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New Publication “Urban Nature -Enriching Belonging, Wellbeing and Bioculture-“

OUIK’s researcher Juan Pastor-Ivars wrote a chapter “The veil, the clearing and the flow: New commons of Japanese traditional gardens in Kanazawa city” in a newly published book “Urban Nature -Enriching Belonging, Wellbeing and Bioculture-“.

This book was edited By Michelle L. Cocks and Charlie M. Shackleton and published by Routledge in November 2020. 

Book Resume:

This book showcases the diversity of ways in which urban residents from varying cultural contexts view, interact, engage, and give meaning to urban nature, aiming to counterbalance the dominance of Western depictions and values of urban nature and design. This collection of case studies includes examples from Africa, Asia, Europe and North and South America and reflects on the multi-dimensional aspects of engagements with urban nature through a biocultural diversity lens. It will also be key reading for students in the relevant fields of anthropology, development studies, geography, social ecology and urban studies.




Juan Chapter: “The veil, the clearing and the flow: New commons of Japanese traditional gardens in Kanazawa city”.

This chapter focuses on the formal version of urban nature created in Japan; specifically, the Japanese traditional garden, a space created in-between nature. It takes up a spatial analysis from a model built on the abstraction of ‘space in nature.’ The spatial types of the veil, the clearing, and flow are advocated as the spatial components structuring Japanese traditional gardens and to achieving a comprehensive perspective, the subject has been approached from three complementary spheres: philosophy, design, and ecology, showing the case of Kanazawa City. Currently, with cities around the world immersed in social, economic and environmental challenges, the production of urban nature through the three Japanese spatial types serves as a tool through which citizens can express their aspirations about how to address these challenges. Japanese traditional gardens are not the exception to those challenges.  Numbers of Japanese gardens have been neglected and diminished due to the  a shrinking Japanese population. The chapter discusses how we should face these issues and also the need to reinterpret traditional wisdom as the basis for the creation of a new urban nature, and it reveals clues about how to restore kinship with nature.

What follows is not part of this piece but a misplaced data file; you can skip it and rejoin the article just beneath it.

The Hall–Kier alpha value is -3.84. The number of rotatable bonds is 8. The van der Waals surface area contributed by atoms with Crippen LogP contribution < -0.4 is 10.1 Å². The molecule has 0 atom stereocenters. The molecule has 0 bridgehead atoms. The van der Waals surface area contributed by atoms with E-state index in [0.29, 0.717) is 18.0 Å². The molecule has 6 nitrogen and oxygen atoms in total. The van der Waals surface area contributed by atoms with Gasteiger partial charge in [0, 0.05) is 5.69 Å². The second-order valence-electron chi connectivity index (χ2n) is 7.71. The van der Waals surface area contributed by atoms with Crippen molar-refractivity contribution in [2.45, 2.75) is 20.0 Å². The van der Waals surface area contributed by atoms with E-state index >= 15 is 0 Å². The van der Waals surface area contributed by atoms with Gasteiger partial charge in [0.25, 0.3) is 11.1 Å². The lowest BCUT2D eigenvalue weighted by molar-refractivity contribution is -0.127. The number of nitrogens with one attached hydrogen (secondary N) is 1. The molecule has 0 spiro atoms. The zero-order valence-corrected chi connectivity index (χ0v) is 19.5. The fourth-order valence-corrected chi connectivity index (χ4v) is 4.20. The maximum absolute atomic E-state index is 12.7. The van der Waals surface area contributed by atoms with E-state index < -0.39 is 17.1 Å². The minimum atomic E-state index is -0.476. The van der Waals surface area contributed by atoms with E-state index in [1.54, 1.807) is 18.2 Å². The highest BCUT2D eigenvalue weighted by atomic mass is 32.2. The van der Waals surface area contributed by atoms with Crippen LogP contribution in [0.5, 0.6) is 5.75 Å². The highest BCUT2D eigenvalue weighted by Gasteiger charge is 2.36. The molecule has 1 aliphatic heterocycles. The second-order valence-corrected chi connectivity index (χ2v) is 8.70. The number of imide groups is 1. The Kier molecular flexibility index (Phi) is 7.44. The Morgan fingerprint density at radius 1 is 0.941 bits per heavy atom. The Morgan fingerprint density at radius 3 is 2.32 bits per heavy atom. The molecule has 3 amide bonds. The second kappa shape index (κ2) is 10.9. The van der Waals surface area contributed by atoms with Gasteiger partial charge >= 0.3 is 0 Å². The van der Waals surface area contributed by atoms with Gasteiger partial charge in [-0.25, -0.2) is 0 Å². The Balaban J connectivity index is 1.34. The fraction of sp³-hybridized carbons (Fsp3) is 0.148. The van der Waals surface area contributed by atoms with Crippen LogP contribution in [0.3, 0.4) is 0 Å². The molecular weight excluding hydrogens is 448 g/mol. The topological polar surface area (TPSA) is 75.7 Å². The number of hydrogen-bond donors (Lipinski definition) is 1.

This book is the result of the book-workshop on urban biocultural diversity celebrated during the first week of April, 13 2019 when researchers from around the world met in East London, South Africa organized and sponsored by the professors of the University of Rhodes in South Africa.  Read More: https://ouik.unu.edu/en/news/2221








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